“You can’t go wrong with a traditional Spanish whitewashed farmhouse,” says the owner of this chic home in Spain’s rural Andalusia region. “You have to keep it simple.” Like many homes built in the 1800s, this one boasts a series of arches, which provide shade and shelter from the summer heat. The owners didn’t change much during their renovation instead, they focused on maintaining several key features like the exposed wood beams that run through each room.
Spanish Farmhouse Provides Family Fun
A Spanish farmhouse is a great place to entertain. If you love spending time with friends and family, then this house will be your dream come true. The sheer size of it allows for plenty of room for everyone to spread out and relax, as well as enjoy the scenery outside (depending on what part of Spain you choose).
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The Home Embodies, with a Color of Creamy White and Beige
The home embodies the relaxed and comfortable feeling that the homeowners wanted, with a color palette of creamy white and beige. The floors are all white, including the stairs leading up to the bedrooms. “I knew I wanted this house to feel like it was made out of stone,” says homeowner Danielle. “So we used different variations of cream paint on everything.”
The Entrance to Home, with Traditional Spanish Architecture
The entrance to the home, with its red tile roof and courtyard, is reflective of traditional Spanish architecture. The living room and dining room share a large space that was once two separate rooms but was opened up at some point in time to create an open concept living area.
This space also includes a kitchen with stainless steel appliances and granite countertops, which can be accessed from both rooms. There are two bedrooms on either side of this room: one for you (and your partner) and one for your kids or guests or both if you’re lucky!
A 20-Foot-Tall Cypress Tree
A cypress tree is a symbol of longevity, strength, and health. A tall one provides shade outside your home while a small one can be placed inside the house.
Cypresses are native to Spain, where they grow wild and in abundance. The word cypress comes from Kyparissia, which means “burning bush” in Greek mythology because it was believed that the fire god Hephaestus planted them at the entrance to hell as a sign for all who entered there that there was no way back out again.
Because of their connection with death, cypresses have long been used as symbols of mourning in many cultures throughout history they were used extensively on tombs throughout Greece and Rome and even today continue to be associated with death among Christians (especially Catholics). In France during medieval times these trees were often planted along roadsides or near cemeteries because they were thought to keep evil spirits away from travelers passing by them; this belief may have originated from ancient Egyptian folklore about “the forest of thorns” which was guarded by gods called “Osiris” or “Anubis” (which sounds similar enough).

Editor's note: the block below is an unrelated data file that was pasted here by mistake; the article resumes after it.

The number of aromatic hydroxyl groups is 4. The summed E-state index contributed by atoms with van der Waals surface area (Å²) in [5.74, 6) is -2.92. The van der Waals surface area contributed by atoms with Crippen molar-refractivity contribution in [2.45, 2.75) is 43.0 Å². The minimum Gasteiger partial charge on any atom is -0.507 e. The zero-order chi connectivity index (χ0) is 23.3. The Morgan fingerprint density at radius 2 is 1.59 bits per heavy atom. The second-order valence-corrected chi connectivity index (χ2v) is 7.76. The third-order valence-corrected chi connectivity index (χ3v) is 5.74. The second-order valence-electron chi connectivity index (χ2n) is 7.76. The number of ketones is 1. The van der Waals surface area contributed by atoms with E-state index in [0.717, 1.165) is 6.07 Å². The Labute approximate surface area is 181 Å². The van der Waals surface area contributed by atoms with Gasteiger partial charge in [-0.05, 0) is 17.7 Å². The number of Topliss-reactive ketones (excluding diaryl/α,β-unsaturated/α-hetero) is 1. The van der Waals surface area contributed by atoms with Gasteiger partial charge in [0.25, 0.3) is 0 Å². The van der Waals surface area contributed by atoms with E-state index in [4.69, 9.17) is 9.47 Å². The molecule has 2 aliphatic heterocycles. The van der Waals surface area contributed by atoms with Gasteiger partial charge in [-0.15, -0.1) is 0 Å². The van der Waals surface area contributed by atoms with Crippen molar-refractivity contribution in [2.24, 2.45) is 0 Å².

In addition, their strong association with life after death makes them appropriate choices around graveyards but if you don’t have access to such areas consider placing your private oasis somewhere indoors instead! One easy way would be along an entryway hallway leading into another room like where I’m standing now.
The Master Bedroom
The master bedroom on the first floor has a beamed ceiling and overlooks a courtyard with a fountain. The leather chaise was bought at a Paris flea market.
The second floor’s large bedroom contains two beds, one of which can be folded back into the wall when not in use. A large closet contains shelves for storing linens and extra pillows, as well as drawers for clothing. It also has a private bathroom with a shower, sink, and toilet.
The mantel is from Spain and provides visual interest in the living room. It’s made of dark wood, which matches the beams and floors. The mantel was custom ordered to match the existing beams, so it’s not quite as ornate as some mantels you may have seen before.
The exposed beams provide a nice contrast to all-white walls and rustic wood floors, but they do tend to get dusty over time. They should be cleaned every once in a while with a little bit of white vinegar and water (or whatever else you like), but they’re meant more for show than function—and there’s nothing wrong with that!
Dining Room, Designed by Margaret Sullivan Studio
In the dining room, glass-front built-ins separate the space from the kitchen without closing it off. “You can see into the kitchen from here,” says designer Margaret Sullivan. “That’s an important feature for this house, where there are so many kids.”
The built-in cabinets have doors that open onto shelves for displaying decorative items and serving pieces. “In addition to being functional, these cabinets provide a sense of height between floors,” says Sullivan. A metal wall-light fixture was designed by Margaret Sullivan Studio.
Historic Spanish Homes
The tour of this Spanish farmhouse is a great opportunity to see what makes these homes so special, as well as providing warm family places and surprises like the dining room.
- This home features many traditional Spanish farmhouse elements: exposed beams and stone walls, open floor plans with natural light pouring in through large windows, and generous family spaces such as the kitchen.
This family home is a great example of how you can take the style and inspiration from a historical place and make it your own. The details they added are what make this house unique, like their inspiration from Spain’s architecture and their use of color to bring warmth into any space. They also included some modern touches that made it easy for them to live in such an old building while still having all comforts today’s families need with things like air conditioning and stainless steel appliances!